If you have a poetry, prose (fiction/nonfiction), essays, interviews, photo series, etc. that you think would be a great fit for this issue, keep us in mind. Follow @ConQueerZINE on Twitter and the hashtag #ConQueerBODIES if you’d like to join the ongoing discussion.







    Stories for Chip:
    A Tribute to Samuel R. Delany


    Our anthology-in-progress, Stories for Chip: A Tribute to Samuel R. Delany, will honor science fiction’s living legend, the author of over 20 novels, approximately as many short stories, five notable memoirs and counting, and ten essential books of genre criticism. SFWA Grand Master, Science Fiction Hall of Fame inductee, and multiple award-winner Samuel R. Delany (“Chip” to his friends) has inspired and taught many of us in the fields of science fiction and fantasy, directly and indirectly, by example and by intent. We want to demonstrate to the world the power of his work through what we write, and thank him for the grace of his existence. Would you like to be part of this anthology? Read on.

    Open for submissions: September 4, 2014

    Deadline for submissions: December 1, 2014

    Response time: You’ll hear back from us about your submission by January 29, 2015, at the latest.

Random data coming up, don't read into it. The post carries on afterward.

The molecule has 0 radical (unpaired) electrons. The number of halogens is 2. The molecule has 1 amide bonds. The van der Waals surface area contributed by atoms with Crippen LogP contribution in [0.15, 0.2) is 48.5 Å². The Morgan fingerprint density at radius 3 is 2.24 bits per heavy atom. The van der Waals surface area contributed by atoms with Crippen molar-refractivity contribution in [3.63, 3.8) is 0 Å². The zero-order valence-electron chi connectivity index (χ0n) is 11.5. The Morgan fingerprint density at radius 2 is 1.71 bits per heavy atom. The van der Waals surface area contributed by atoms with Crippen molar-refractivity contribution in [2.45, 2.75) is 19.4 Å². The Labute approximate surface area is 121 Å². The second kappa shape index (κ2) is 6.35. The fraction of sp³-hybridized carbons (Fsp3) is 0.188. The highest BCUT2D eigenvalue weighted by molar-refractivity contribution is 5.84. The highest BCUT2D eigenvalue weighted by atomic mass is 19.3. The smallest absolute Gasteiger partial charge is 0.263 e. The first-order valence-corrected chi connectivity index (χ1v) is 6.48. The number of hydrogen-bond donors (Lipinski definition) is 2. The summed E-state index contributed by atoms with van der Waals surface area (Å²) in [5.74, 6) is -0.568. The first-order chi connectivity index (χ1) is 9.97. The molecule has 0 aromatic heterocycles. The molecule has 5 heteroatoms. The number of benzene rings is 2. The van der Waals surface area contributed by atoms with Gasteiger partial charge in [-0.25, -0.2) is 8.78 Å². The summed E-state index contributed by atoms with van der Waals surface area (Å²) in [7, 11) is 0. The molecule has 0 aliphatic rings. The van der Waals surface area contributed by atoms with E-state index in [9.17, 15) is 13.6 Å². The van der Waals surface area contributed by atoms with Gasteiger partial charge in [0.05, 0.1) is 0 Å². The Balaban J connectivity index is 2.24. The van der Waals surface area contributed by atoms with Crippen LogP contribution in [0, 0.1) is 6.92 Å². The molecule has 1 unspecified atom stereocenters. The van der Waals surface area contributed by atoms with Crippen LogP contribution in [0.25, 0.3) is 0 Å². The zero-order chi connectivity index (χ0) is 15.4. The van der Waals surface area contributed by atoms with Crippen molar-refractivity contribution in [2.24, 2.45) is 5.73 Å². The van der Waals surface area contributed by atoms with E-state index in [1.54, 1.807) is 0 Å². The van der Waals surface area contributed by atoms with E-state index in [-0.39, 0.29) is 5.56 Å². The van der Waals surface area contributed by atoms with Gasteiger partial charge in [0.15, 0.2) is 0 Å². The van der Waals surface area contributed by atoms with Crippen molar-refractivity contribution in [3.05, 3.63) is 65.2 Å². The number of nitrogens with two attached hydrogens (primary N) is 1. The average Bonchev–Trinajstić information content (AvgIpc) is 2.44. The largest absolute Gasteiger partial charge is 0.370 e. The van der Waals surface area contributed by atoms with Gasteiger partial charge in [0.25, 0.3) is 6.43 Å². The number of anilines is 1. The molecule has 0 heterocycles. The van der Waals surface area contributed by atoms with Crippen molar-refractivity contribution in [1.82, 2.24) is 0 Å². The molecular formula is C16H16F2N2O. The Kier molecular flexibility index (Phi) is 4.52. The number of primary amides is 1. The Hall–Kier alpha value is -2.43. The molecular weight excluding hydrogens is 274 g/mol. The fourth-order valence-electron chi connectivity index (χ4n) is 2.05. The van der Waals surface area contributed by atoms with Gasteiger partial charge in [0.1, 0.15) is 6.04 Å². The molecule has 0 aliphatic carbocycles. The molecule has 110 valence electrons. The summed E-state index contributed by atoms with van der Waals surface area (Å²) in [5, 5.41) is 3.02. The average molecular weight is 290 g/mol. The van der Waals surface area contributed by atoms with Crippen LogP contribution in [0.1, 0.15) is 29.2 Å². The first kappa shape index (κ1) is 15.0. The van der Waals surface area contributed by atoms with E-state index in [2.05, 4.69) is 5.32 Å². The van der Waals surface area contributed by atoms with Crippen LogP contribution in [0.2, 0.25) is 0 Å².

Wordcount limits: 1000 to 10,000 for prose

    Pay: minimum .05/word up to $400 total per story/essay for original prose; minimum .02/word up to $160 total per story/essay for reprint prose. 

    NOTE: Acceptance, contracts, and payments will follow a successful crowdfunding campaign. Campaign will run October 1 – 31, 2014.

    We’re accepting a very few reprints, and plan to include no more than five total in the book. We already have two in mind. You’ll have a much easier time selling us original material.

    What we’re looking for: We want stories and critical essays that relate in some way to the strength and beauty of Samuel R. Delany’s body of work. This relationship can be made evident through allusions to the author himself; through allusions to his work’s titles, characters, situations, settings, etc.; through evoking a Delanyesque atmosphere; or through analysis of any of these elements, in the case of nonfiction. We’re hoping for essays which elucidate his important, lasting contributions to literature; and for fiction inspired by these contributions.